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Tailor made to reduce risk: wearable technology in the workplace

Employers are taking workplace safety into their own hands.
By Liberty Mutual
This article is more than 2 years old.

“I have an aggressive 10,000-step-a-day goal on my fitness tracker—sometimes I make it, sometimes I don’t,” says Wayne Maynard. But as Product Director, Risk Control Services Ergonomics & Tribology at Liberty Mutual Insurance, he has a keen interest in the proliferation of wearable technology in the workplace. “Smart devices provide tremendous convenience on the wellness side for consumers, so it makes perfect sense that this type of technology can now be applied to the industrial side for workers.” The insurer is collaborating with the National Institute for Occupational Safety (NIOSH) and select vendors to investigate how wearable technology can benefit businesses.

Analysts predict that by 2018, 2 million employees in the United States will be required to wear health and fitness tracking devices as a condition of employment. First responders—like firefighters, police officers, and paramedics—make up the bulk of the estimated number. But the construction, warehouse, and manufacturing sectors are also increasingly exploring wearables and their evolving opportunities beyond health and wellness.

Across industry, there are many safety applications for wearable technology:

  • Alerting: Wearable sensors can warn employees of exposure to risk factors like toxins, high temperatures, or noise levels.
  • Emergency stopping: Wearables can alert workers operating heavy machinery when sudden stops are required during an emergency.
  • Body movement and posture: Wearable sensors can identify activities that increase risk to the lower back and shoulder in order to avoid strain or injury.
  • Monitoring: Using the same type of sensors found in smartphones and smartwatches, wearables can collect real-time data about the time and effort required for each task. Managers can use this data to manage workflow and identify additional risks.

Liberty Mutual recently tested an inertial wearable sensor to analyze warehouse workers’ body movements and posture while lifting boxes onto a conveyor. “I’m from the days where we used a camcorder, tape measure, and notepad to do these analyses by hand. We’d actually shoot a video and do an ergonomic assessment, frame by frame,” Maynard said. But wearables can capture detailed information about body posture and motion while employees are performing manual handling tasks during the work day—greatly simplifying the ergonomic assessment. “With the wearable pilot study, we were able to objectively analyze employee movements like bending, reaching, and twisting to then justify the installation of new ergonomic equipment, like an adjustable lifting table.” Ultimately, Liberty expects this adjustment to reduce the risk of back and shoulder injuries, streamline work processes—and positively contribute to the company’s bottom line.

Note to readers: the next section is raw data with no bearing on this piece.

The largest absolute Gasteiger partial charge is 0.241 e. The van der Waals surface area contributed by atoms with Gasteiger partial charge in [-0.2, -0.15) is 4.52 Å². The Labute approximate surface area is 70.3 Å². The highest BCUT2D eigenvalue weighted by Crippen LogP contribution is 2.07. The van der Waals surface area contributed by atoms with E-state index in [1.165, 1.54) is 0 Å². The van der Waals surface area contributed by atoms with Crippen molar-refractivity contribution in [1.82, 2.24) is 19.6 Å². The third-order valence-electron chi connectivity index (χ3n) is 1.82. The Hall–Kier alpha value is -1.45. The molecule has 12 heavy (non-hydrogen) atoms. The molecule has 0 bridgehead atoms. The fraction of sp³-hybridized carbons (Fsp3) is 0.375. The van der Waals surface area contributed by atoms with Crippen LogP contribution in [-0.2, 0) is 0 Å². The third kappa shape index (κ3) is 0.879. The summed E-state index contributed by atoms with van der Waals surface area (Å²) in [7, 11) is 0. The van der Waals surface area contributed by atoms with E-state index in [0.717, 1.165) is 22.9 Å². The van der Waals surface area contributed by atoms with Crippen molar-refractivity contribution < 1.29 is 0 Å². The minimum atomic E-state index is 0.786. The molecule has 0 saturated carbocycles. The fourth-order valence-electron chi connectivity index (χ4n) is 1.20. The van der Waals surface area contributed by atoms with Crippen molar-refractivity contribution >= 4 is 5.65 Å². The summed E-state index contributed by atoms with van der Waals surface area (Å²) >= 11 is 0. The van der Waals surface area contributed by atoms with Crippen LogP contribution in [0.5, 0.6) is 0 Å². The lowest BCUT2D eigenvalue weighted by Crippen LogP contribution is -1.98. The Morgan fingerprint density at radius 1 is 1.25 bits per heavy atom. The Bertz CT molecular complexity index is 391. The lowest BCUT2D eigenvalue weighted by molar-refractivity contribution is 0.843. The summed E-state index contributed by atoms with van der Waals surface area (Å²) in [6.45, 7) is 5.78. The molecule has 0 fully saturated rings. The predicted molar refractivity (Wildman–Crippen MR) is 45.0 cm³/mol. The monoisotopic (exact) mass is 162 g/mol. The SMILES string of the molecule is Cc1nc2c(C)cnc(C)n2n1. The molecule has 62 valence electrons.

“I’m a skeptic by nature. But with sensors evolving and becoming more accurate all the time, there is a tremendous opportunity to improve health and safety.”

While workplace wearables are proving to have vast potential for both companies and workers, Maynard cautions that there is still much to be studied in this evolving field. “Wearables are a work in progress,” said Maynard. “The vendors who develop this technology often have little experience in workplace safety and ergonomics.” He notes that NIOSH estimates that there are about 500 wearable technology vendors today including those who write algorithms. “That’s why Liberty Mutual participated in a pilot study with one vendor, to learn how its algorithms quantified manual handling risk,” he says. “We have about 40 years of research on the benefits of ergonomics and job design in reducing risk of back and shoulder injuries, so our experience goes hand-in-hand with their expertise.”

Another issue raised by workplace wearables is data privacy. “Employees will want to know where that data is going, or if it can be used against them in some way,” said Maynard. He advises employers to have security measures in place and to implement a wearable strategy that assures workers that their safety is the ultimate goal. “There’s a tremendous future for wearables in the workplace,” he said. “Early on, I was skeptical. I’m a skeptic by nature. But with sensors evolving and becoming more accurate all the time, there is a tremendous opportunity to improve health and safety.”

To learn more about how you can help protect your business, visit Liberty Mutual Insurance.

This article was produced on behalf of Liberty Mutual by Quartz Creative and not by the Quartz editorial staff.

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